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Should I disclose my disability to employers?

Deciding whether or not to disclose your disability to an employer can be complicated. We work through some of the why and why nots of disclosure.

Finding a job can sometimes be like finding a date, and it’s made a touch complicated if you have disability. Will they be shocked when they find out if I don’t tell them? Will I scare them away if I tell them too much? Wondering whether you should disclose can be tough. We’ve put together four questions you can ask when you want to decide whether or not to disclose your disability to an employer. Remember, at the end of the day, it is your decision how much you do or don’t share. 

How comfortable are you talking about your disability?

Just as everyone has different personality styles, every person with disability has a different level of comfort when it comes to talking about their disability.

If you’re very open and feel comfortable talking about it, then disclosing your disability might not seem like an issue for you. For example, you may already talk about it on a public platform such as social media.

However, if you’re more of a private person, then it might be a little bit more difficult for you to open up. Respecting your own personal boundaries is important, so never feel like you have to disclose anything that you don’t feel comfortable with

A man in a power chair behind a desk next to a woman, looking at their computers and laughing

Is my disability obvious when people meet me?

Everyone’s disability presents itself in different ways. For some, their disability will be visible, and others will have non-visible disability such as neurodiversity or mental ill-health.

If you do have visible disability, then you may wish to disclose so that it’s not the “elephant in the room” when you meet the employer. This can give the employer the opportunity to ask questions about your accessibility preferences before you meet. It can help make sure that accessibility is considered from the start and throughout the process – for example, considering accessible interview locations. 

If you have non-visible disability, your employer may never find out about your disability. However, if you want to disclose, then that is still an option for you. Maybe you see it as an important part of your identity and want others to know about it. Maybe making an employer aware will help you perform at your best.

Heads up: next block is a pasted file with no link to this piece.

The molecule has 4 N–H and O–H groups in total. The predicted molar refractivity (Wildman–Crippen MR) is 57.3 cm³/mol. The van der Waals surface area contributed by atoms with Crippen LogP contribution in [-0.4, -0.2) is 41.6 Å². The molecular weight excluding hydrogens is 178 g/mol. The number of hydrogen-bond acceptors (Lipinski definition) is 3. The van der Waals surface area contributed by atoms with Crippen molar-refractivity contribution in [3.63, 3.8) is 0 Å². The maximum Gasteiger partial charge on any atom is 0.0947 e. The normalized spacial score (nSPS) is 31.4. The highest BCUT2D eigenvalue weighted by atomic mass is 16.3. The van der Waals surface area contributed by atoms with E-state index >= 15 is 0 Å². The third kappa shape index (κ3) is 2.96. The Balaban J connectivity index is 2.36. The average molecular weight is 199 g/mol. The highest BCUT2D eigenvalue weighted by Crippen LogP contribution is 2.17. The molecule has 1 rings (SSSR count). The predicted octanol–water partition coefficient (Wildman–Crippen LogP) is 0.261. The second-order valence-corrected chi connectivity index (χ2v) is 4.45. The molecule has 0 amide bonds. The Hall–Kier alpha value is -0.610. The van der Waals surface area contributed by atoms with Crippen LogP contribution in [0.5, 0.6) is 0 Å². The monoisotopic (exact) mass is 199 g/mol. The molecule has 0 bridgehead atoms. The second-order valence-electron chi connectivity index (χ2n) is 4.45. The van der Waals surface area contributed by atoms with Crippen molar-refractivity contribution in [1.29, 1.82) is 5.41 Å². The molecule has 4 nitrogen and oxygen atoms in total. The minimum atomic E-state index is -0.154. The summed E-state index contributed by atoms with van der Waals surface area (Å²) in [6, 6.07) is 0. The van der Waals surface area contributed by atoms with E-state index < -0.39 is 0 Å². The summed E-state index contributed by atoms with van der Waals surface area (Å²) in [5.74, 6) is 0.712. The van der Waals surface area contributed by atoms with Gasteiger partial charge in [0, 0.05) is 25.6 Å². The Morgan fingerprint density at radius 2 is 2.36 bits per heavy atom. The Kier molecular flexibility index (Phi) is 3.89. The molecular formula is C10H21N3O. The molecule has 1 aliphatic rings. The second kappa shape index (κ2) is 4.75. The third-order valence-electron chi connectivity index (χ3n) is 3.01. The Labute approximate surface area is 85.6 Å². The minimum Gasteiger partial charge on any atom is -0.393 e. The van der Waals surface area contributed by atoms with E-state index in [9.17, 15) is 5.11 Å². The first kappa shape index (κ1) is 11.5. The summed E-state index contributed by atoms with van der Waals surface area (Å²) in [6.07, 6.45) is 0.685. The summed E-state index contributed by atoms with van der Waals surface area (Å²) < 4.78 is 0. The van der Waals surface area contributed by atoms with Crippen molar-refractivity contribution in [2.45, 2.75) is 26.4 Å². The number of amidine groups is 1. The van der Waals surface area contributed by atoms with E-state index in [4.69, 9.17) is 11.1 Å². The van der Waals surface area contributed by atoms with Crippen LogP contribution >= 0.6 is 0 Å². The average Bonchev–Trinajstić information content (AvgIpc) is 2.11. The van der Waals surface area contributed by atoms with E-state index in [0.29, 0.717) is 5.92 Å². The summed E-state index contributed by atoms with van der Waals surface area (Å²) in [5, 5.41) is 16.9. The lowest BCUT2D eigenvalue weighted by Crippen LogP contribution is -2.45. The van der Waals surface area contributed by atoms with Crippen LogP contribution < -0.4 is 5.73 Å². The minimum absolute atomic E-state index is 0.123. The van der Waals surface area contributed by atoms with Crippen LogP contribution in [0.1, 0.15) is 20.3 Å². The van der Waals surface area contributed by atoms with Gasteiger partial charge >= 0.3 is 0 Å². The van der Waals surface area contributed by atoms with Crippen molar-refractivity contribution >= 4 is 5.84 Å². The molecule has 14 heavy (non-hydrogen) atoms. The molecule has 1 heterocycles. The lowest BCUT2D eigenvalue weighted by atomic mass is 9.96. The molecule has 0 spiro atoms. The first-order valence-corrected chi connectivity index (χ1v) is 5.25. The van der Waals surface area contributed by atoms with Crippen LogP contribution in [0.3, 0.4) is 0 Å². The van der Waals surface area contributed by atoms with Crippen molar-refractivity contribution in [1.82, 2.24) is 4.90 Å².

Do I need workplace adjustments?

Everyone works in different ways and that’s ok! If your disability means you require workplace adjustments then it can be helpful to disclose to your employer.  These could be things like wheelchair accessibility, assistive technology or a quiet space to work in. If an employer is aware of your accessibility requirements, they can make sure you’re set up to perform at your best. It can also empower you and your team when working in a collaborative environment. Workplace adjustments increase performance levels for people with disability and people without disability, so don’t ever feel awkward asking for them.

On the other hand, you may choose not to disclose at all, to disclose some information but not all, or to disclose at a later date. How much or little you wish to share is completely up to you – you aren’t required to answer personal questions about your disability from employers. 

Is it applicable to the job I’m applying for?

Always remember that your disability has given you a unique set of skills and experiences. The job you’re applying for may be looking for these unique skills or someone with lived experience of disability. In this instance, disclosing can be an advantage. 

At the end of the day, there is no right or wrong answer when it comes to disclosing your disability to your employer. If you’re ready to work for a disability-inclusive employer, start searching the Field for jobs now.

Check out some of our other blogs for some more job seeker tips:

  1.  Job Seeker profile: put your best self forward
  2.  Upskill your way to your dream job
  3.  Five ways to appear more confident on camera
  4. Fantastic resumes: Get noticed by Employers


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